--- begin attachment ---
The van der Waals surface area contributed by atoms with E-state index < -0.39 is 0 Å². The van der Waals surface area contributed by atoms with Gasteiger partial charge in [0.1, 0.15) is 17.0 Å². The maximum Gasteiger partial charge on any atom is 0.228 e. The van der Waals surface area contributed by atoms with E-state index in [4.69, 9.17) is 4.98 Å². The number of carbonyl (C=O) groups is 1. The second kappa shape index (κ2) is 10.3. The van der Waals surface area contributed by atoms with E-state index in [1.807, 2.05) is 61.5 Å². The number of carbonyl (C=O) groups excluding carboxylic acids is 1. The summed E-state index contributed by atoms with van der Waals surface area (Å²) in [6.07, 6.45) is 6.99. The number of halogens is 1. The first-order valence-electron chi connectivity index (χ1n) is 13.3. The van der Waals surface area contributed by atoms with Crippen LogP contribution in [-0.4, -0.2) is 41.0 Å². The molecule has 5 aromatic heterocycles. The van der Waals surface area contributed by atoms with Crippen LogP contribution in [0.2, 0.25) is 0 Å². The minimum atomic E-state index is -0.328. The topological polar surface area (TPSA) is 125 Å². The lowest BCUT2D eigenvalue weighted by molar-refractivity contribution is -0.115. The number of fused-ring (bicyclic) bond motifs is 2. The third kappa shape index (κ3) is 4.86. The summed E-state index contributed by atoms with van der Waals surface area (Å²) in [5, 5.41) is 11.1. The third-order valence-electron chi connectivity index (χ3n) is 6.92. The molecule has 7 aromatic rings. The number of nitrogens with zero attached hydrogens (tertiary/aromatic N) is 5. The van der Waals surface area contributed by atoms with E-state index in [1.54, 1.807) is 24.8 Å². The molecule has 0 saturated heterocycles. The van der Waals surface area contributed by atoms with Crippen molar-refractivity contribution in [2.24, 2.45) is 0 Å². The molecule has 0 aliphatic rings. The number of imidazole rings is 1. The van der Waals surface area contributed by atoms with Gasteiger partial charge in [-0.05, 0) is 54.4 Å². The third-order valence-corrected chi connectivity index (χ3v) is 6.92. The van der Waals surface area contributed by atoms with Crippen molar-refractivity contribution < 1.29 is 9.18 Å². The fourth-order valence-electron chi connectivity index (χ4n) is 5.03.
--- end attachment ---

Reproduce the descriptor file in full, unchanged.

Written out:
The van der Waals surface area contributed by atoms with E-state index < -0.39 is 0 Å². The van der Waals surface area contributed by atoms with Gasteiger partial charge in [0.1, 0.15) is 17.0 Å². The maximum Gasteiger partial charge on any atom is 0.228 e. The van der Waals surface area contributed by atoms with E-state index in [4.69, 9.17) is 4.98 Å². The number of carbonyl (C=O) groups is 1. The second kappa shape index (κ2) is 10.3. The van der Waals surface area contributed by atoms with E-state index in [1.807, 2.05) is 61.5 Å². The number of carbonyl (C=O) groups excluding carboxylic acids is 1. The summed E-state index contributed by atoms with van der Waals surface area (Å²) in [6.07, 6.45) is 6.99. The number of halogens is 1. The first-order valence-electron chi connectivity index (χ1n) is 13.3. The van der Waals surface area contributed by atoms with Crippen LogP contribution in [-0.4, -0.2) is 41.0 Å². The molecule has 5 aromatic heterocycles. The van der Waals surface area contributed by atoms with Crippen LogP contribution in [0.2, 0.25) is 0 Å². The minimum atomic E-state index is -0.328. The topological polar surface area (TPSA) is 125 Å². The lowest BCUT2D eigenvalue weighted by molar-refractivity contribution is -0.115. The number of fused-ring (bicyclic) bond motifs is 2. The third kappa shape index (κ3) is 4.86. The summed E-state index contributed by atoms with van der Waals surface area (Å²) in [5, 5.41) is 11.1. The third-order valence-electron chi connectivity index (χ3n) is 6.92. The molecule has 7 aromatic rings. The number of nitrogens with zero attached hydrogens (tertiary/aromatic N) is 5. The van der Waals surface area contributed by atoms with E-state index in [1.54, 1.807) is 24.8 Å². The molecule has 0 saturated heterocycles. The van der Waals surface area contributed by atoms with Crippen molar-refractivity contribution in [2.24, 2.45) is 0 Å². The molecule has 0 aliphatic rings. The number of imidazole rings is 1. The van der Waals surface area contributed by atoms with Gasteiger partial charge in [-0.05, 0) is 54.4 Å². The third-order valence-corrected chi connectivity index (χ3v) is 6.92. The van der Waals surface area contributed by atoms with Crippen molar-refractivity contribution < 1.29 is 9.18 Å². The fourth-order valence-electron chi connectivity index (χ4n) is 5.03.